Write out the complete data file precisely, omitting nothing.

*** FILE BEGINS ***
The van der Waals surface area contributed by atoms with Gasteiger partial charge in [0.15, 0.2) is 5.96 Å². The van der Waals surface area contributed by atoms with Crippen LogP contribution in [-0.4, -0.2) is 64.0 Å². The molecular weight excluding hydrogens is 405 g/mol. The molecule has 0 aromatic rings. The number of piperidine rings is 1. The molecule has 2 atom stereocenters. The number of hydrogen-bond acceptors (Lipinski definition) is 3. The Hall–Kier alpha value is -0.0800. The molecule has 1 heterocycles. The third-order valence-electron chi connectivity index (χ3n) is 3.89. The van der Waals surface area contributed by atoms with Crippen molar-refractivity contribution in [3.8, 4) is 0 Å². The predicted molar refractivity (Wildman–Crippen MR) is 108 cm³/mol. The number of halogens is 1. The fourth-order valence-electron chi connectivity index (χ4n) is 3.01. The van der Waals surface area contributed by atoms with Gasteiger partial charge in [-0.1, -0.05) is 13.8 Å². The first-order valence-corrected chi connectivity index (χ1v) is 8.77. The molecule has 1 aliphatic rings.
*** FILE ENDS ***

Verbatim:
The van der Waals surface area contributed by atoms with Gasteiger partial charge in [0.15, 0.2) is 5.96 Å². The van der Waals surface area contributed by atoms with Crippen LogP contribution in [-0.4, -0.2) is 64.0 Å². The molecular weight excluding hydrogens is 405 g/mol. The molecule has 0 aromatic rings. The number of piperidine rings is 1. The molecule has 2 atom stereocenters. The number of hydrogen-bond acceptors (Lipinski definition) is 3. The Hall–Kier alpha value is -0.0800. The molecule has 1 heterocycles. The third-order valence-electron chi connectivity index (χ3n) is 3.89. The van der Waals surface area contributed by atoms with Crippen molar-refractivity contribution in [3.8, 4) is 0 Å². The predicted molar refractivity (Wildman–Crippen MR) is 108 cm³/mol. The number of halogens is 1. The fourth-order valence-electron chi connectivity index (χ4n) is 3.01. The van der Waals surface area contributed by atoms with Gasteiger partial charge in [-0.1, -0.05) is 13.8 Å². The first-order valence-corrected chi connectivity index (χ1v) is 8.77. The molecule has 1 aliphatic rings.